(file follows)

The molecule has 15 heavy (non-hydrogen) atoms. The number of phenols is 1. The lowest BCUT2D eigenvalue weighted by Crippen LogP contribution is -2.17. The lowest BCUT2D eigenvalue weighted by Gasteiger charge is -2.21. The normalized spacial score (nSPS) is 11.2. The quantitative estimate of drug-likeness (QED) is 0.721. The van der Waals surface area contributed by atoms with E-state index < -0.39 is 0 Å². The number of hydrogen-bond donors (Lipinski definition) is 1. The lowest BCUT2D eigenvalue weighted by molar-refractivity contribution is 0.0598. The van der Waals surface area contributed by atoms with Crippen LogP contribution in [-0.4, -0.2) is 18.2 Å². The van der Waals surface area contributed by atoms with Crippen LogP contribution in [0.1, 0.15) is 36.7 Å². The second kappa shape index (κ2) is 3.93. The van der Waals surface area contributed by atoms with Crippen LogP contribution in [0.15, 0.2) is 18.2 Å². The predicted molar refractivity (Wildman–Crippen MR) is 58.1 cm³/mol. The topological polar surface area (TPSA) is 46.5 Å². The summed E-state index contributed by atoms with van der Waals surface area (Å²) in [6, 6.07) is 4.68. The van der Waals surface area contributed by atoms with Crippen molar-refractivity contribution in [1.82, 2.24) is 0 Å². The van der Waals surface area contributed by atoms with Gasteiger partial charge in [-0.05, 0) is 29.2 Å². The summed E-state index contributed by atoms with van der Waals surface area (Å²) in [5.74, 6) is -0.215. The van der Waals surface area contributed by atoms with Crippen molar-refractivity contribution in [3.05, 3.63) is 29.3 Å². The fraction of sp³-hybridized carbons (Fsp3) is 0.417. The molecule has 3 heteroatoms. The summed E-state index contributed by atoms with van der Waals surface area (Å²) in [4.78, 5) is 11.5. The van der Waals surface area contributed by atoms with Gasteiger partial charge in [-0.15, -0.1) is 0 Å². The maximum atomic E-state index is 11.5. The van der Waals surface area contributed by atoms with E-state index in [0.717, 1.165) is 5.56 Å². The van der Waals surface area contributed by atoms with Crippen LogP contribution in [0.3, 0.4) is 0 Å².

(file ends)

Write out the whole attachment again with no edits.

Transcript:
The molecule has 15 heavy (non-hydrogen) atoms. The number of phenols is 1. The lowest BCUT2D eigenvalue weighted by Crippen LogP contribution is -2.17. The lowest BCUT2D eigenvalue weighted by Gasteiger charge is -2.21. The normalized spacial score (nSPS) is 11.2. The quantitative estimate of drug-likeness (QED) is 0.721. The van der Waals surface area contributed by atoms with E-state index < -0.39 is 0 Å². The number of hydrogen-bond donors (Lipinski definition) is 1. The lowest BCUT2D eigenvalue weighted by molar-refractivity contribution is 0.0598. The van der Waals surface area contributed by atoms with Crippen LogP contribution in [-0.4, -0.2) is 18.2 Å². The van der Waals surface area contributed by atoms with Crippen LogP contribution in [0.1, 0.15) is 36.7 Å². The second kappa shape index (κ2) is 3.93. The van der Waals surface area contributed by atoms with Crippen LogP contribution in [0.15, 0.2) is 18.2 Å². The predicted molar refractivity (Wildman–Crippen MR) is 58.1 cm³/mol. The topological polar surface area (TPSA) is 46.5 Å². The summed E-state index contributed by atoms with van der Waals surface area (Å²) in [6, 6.07) is 4.68. The van der Waals surface area contributed by atoms with Crippen molar-refractivity contribution in [1.82, 2.24) is 0 Å². The van der Waals surface area contributed by atoms with Gasteiger partial charge in [-0.05, 0) is 29.2 Å². The summed E-state index contributed by atoms with van der Waals surface area (Å²) in [5.74, 6) is -0.215. The van der Waals surface area contributed by atoms with Crippen molar-refractivity contribution in [3.05, 3.63) is 29.3 Å². The fraction of sp³-hybridized carbons (Fsp3) is 0.417. The molecule has 3 heteroatoms. The summed E-state index contributed by atoms with van der Waals surface area (Å²) in [4.78, 5) is 11.5. The van der Waals surface area contributed by atoms with Gasteiger partial charge in [-0.15, -0.1) is 0 Å². The maximum atomic E-state index is 11.5. The van der Waals surface area contributed by atoms with E-state index in [0.717, 1.165) is 5.56 Å². The van der Waals surface area contributed by atoms with Crippen LogP contribution in [0.3, 0.4) is 0 Å².